Neighbors protest Lents ‘Zombie’ house

Find out why neighbors took took to the streets about this outer East Portland abandoned-and-abused residence, across from Lents Park …

Neighbors say this charred, neglected residence has become another “zombie house” in the Lents neighborhood.

Story and photos by David F. Ashton

About a dozen residents were out protesting, on the afternoon of July 23, across the street from what was once a lovely split-level house, built in 1968, with a front-room view of Lents Park.

Their protest, they said, was to bring attention to the house – at 5017 SE 88th Avenue – that for well over a year has been but a burned-out shell, after two different arson-caused fires on February 1, 2016, left it in ruins.

To see our coverage of those fires,
Lents ‘squatter house’ set ablaze – twiceCLICK HERE.

The property, currently owned by the Federal National Mortgage Assn., (known as “Fannie Mae”) C/O Reverse Mortgage Solutions, now has a fence around it – but hasn’t been repaired.

They’re tired of City of Portland officials seemingly taking no action to clean up “zombie houses” in their area, neighbors say.

Neighbors pointed out that, since 2013 this house has had seven Nuisance Abatement complaints, the most recent “date of activity” listed as 6/30/2017 – which indicates the City of Portland is well aware of this derelict “zombie house”.

Noting that officials have long been aware of derelict houses in their neighborhood, including the then-Mayor Charlie Hales leading a tour of several distressed properties on June 10, 2016 [read Exploring Lents ‘Zombie Houses’], homeowner say they’re “fed up” with excuses.

The “Trespassing Prohibited” sign is ignored by people breaking the fence and slipping into the property, according to the neighbors.

“This ‘zombie house’ is right next door to my home, and it is an example of one of those that’s been in the neighborhood, this way, for about seven years,” said 17-year homeowner Lara Storke.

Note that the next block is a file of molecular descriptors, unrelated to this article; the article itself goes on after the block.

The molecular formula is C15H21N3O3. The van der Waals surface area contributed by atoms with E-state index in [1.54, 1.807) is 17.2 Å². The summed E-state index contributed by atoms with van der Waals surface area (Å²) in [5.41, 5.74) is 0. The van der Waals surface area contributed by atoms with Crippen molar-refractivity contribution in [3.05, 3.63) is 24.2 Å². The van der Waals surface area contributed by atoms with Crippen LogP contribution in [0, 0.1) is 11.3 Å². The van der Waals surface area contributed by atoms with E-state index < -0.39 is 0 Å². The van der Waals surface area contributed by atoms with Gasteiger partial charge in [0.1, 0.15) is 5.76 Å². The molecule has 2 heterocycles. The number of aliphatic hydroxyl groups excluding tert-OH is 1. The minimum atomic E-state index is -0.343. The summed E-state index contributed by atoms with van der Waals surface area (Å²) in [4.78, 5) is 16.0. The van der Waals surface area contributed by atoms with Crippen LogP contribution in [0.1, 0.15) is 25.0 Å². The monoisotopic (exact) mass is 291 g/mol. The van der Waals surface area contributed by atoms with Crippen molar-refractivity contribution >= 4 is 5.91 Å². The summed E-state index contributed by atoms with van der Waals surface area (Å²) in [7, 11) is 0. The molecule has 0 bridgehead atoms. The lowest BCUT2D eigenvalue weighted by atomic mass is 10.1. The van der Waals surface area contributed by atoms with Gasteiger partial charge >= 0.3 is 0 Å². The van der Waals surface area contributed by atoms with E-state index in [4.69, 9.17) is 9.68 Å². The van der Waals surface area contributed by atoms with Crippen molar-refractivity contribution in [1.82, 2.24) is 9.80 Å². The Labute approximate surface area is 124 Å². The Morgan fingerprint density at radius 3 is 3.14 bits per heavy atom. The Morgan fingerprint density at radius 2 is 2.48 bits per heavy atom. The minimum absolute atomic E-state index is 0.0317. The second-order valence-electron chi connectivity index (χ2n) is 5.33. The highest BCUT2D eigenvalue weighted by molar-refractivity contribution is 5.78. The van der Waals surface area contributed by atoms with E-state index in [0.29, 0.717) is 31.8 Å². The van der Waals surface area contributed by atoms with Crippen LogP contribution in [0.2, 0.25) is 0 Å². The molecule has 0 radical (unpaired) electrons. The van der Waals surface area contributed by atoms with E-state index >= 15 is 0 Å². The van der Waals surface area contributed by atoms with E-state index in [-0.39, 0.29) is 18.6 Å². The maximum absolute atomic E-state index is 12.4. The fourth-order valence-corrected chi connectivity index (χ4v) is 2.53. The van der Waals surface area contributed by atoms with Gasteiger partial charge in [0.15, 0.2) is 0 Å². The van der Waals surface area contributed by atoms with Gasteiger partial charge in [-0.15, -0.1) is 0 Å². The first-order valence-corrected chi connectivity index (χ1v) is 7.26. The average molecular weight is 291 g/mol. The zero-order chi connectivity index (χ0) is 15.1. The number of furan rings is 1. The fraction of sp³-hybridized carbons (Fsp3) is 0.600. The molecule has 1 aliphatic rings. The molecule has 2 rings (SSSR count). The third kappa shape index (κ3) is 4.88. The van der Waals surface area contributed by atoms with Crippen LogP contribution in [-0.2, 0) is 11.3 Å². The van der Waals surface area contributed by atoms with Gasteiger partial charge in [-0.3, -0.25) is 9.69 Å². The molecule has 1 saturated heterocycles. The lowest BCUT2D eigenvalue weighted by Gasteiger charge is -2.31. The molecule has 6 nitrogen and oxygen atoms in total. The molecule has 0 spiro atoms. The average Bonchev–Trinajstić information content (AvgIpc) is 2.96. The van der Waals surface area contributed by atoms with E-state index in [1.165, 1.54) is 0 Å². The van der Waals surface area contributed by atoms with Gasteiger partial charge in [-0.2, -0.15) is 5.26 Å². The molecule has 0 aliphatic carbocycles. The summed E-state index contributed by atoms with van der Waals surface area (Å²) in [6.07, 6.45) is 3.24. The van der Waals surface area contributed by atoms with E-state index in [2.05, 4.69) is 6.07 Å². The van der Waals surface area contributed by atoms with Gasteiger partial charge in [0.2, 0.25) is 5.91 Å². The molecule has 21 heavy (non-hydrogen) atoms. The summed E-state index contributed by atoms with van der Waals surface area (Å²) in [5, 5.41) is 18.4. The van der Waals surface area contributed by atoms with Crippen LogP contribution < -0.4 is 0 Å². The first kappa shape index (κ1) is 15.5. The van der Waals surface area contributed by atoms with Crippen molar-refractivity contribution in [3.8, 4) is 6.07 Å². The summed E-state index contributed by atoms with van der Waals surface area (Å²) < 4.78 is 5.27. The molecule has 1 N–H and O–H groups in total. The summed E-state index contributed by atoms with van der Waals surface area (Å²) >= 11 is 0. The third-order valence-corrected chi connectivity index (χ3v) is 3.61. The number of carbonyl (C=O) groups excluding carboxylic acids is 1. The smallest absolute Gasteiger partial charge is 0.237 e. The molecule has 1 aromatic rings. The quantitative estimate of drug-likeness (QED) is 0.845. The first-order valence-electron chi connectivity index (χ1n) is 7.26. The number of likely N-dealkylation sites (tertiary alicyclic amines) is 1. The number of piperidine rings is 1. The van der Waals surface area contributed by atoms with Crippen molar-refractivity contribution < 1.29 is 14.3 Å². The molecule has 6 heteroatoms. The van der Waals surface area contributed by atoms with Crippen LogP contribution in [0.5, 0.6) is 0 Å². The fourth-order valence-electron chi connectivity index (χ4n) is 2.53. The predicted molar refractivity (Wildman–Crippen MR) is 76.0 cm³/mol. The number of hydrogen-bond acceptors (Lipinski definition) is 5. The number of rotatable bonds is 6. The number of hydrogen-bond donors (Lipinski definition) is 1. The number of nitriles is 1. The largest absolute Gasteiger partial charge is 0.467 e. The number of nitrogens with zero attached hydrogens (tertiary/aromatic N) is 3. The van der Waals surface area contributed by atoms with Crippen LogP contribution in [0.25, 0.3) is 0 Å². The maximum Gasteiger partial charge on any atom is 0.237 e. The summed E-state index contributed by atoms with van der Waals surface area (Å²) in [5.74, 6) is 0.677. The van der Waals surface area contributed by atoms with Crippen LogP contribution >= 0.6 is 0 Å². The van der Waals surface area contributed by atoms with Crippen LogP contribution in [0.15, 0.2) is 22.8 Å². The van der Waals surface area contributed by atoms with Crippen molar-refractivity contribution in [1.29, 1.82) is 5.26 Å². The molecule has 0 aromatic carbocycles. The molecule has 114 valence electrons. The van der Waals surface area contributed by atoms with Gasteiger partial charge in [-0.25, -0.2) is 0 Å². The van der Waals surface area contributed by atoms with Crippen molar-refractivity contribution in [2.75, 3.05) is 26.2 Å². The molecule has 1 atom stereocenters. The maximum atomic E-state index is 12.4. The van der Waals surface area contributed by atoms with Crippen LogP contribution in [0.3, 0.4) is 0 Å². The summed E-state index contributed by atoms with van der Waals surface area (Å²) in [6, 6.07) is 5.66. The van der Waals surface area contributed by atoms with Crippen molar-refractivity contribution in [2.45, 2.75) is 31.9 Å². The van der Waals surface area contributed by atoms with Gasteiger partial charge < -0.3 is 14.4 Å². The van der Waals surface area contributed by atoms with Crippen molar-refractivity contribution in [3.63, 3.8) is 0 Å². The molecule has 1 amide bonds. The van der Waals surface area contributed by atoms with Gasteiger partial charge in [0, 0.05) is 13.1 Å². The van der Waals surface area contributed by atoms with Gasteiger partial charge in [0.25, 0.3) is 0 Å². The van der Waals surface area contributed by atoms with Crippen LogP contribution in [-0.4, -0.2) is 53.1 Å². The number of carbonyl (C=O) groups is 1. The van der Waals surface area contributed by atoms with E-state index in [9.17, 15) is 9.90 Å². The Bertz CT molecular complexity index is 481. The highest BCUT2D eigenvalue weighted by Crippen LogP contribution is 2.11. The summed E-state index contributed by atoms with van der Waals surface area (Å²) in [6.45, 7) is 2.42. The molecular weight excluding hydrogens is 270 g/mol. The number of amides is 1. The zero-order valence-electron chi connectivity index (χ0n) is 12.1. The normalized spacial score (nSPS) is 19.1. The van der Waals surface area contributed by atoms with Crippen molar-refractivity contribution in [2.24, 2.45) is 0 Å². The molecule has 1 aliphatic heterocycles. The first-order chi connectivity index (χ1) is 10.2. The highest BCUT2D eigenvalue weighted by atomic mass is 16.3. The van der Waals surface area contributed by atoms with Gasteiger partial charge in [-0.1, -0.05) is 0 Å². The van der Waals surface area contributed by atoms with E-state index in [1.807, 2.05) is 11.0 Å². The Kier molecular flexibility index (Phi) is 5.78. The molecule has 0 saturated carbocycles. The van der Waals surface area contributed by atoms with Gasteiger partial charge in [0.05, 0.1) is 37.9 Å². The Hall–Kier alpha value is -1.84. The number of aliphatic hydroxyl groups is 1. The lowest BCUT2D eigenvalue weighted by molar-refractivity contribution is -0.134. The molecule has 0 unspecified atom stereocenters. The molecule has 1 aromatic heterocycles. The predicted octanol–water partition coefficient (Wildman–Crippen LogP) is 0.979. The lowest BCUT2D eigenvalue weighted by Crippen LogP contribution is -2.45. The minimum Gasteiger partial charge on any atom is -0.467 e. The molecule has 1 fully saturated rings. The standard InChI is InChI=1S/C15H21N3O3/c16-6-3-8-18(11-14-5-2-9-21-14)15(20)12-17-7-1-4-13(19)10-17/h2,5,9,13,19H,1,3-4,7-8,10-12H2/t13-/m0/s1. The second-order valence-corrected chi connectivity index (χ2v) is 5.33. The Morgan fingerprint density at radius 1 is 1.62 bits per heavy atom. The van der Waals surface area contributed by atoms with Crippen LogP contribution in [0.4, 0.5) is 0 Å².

“For the first ten years, it was wonderful living here,” Storke recalled. But after the owner died, squatters moved in, and the problems began, she said.

“It’s been a really long and painful process of trying to get that place cleaned up,” Storke told East Portland News. “When there were a dozen or more people squatting there, we had a lot of problems with rodents, and with disgusting smells coming out of there – the smell of urine, feces, and garbage.

“There was a lot of dope-dealing going on in there, with people coming and going all times of the day and night. There was even prostitution going on in and around the house.”

Before the fires, she’d often go on a “needle-and-syringe patrol” in her yard, carefully picking up drug paraphernalia tossed onto her property.

It’s time for this property owner to sell to a developer, who will tear down the house and build a new one, says next-door neighbor Lara Storke.

After the fires, a temporary construction fence was erected, but that didn’t keep some people from getting in and lurking in and around the house.

“This place is so far gone, I’d like to see it torn down, and a new house, or houses, built in its place – where families could come and have a wonderful life, across from this beautiful park,” Storke said. “Right here there’s a baseball park, soccer fields, a dog park over there, a community garden – this is a great Park. It’s just the zombie houses like this, around the neighborhood, make our neighborhood bad.”

With Portland having a “housing shortage”, “it seems like the City would have this place removed, and allow family housing to take its place,” Storke reflected.

© 2017 David F. Ashton ~ East Portland News

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